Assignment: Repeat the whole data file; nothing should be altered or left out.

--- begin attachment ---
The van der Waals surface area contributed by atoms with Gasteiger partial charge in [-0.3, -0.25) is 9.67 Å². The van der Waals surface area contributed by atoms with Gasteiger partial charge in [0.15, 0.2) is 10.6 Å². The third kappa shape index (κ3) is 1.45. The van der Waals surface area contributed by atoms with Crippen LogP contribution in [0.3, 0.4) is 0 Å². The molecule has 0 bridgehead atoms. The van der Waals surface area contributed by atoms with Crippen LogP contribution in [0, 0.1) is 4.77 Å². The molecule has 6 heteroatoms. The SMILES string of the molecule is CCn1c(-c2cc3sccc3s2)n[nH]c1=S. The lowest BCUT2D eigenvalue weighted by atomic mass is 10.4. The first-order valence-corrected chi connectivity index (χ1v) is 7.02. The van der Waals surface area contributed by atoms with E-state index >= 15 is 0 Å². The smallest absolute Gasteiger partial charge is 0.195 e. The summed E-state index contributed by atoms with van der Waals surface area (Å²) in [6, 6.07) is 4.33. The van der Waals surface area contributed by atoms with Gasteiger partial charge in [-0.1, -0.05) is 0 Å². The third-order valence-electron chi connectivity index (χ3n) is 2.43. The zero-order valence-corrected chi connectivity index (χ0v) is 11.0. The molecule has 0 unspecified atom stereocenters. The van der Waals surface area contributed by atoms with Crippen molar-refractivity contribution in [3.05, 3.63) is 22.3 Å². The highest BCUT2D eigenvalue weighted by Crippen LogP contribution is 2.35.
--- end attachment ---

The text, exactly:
The van der Waals surface area contributed by atoms with Gasteiger partial charge in [-0.3, -0.25) is 9.67 Å². The van der Waals surface area contributed by atoms with Gasteiger partial charge in [0.15, 0.2) is 10.6 Å². The third kappa shape index (κ3) is 1.45. The van der Waals surface area contributed by atoms with Crippen LogP contribution in [0.3, 0.4) is 0 Å². The molecule has 0 bridgehead atoms. The van der Waals surface area contributed by atoms with Crippen LogP contribution in [0, 0.1) is 4.77 Å². The molecule has 6 heteroatoms. The SMILES string of the molecule is CCn1c(-c2cc3sccc3s2)n[nH]c1=S. The lowest BCUT2D eigenvalue weighted by atomic mass is 10.4. The first-order valence-corrected chi connectivity index (χ1v) is 7.02. The van der Waals surface area contributed by atoms with E-state index >= 15 is 0 Å². The smallest absolute Gasteiger partial charge is 0.195 e. The summed E-state index contributed by atoms with van der Waals surface area (Å²) in [6, 6.07) is 4.33. The van der Waals surface area contributed by atoms with Gasteiger partial charge in [-0.1, -0.05) is 0 Å². The third-order valence-electron chi connectivity index (χ3n) is 2.43. The zero-order valence-corrected chi connectivity index (χ0v) is 11.0. The molecule has 0 unspecified atom stereocenters. The van der Waals surface area contributed by atoms with Crippen molar-refractivity contribution in [3.05, 3.63) is 22.3 Å². The highest BCUT2D eigenvalue weighted by Crippen LogP contribution is 2.35.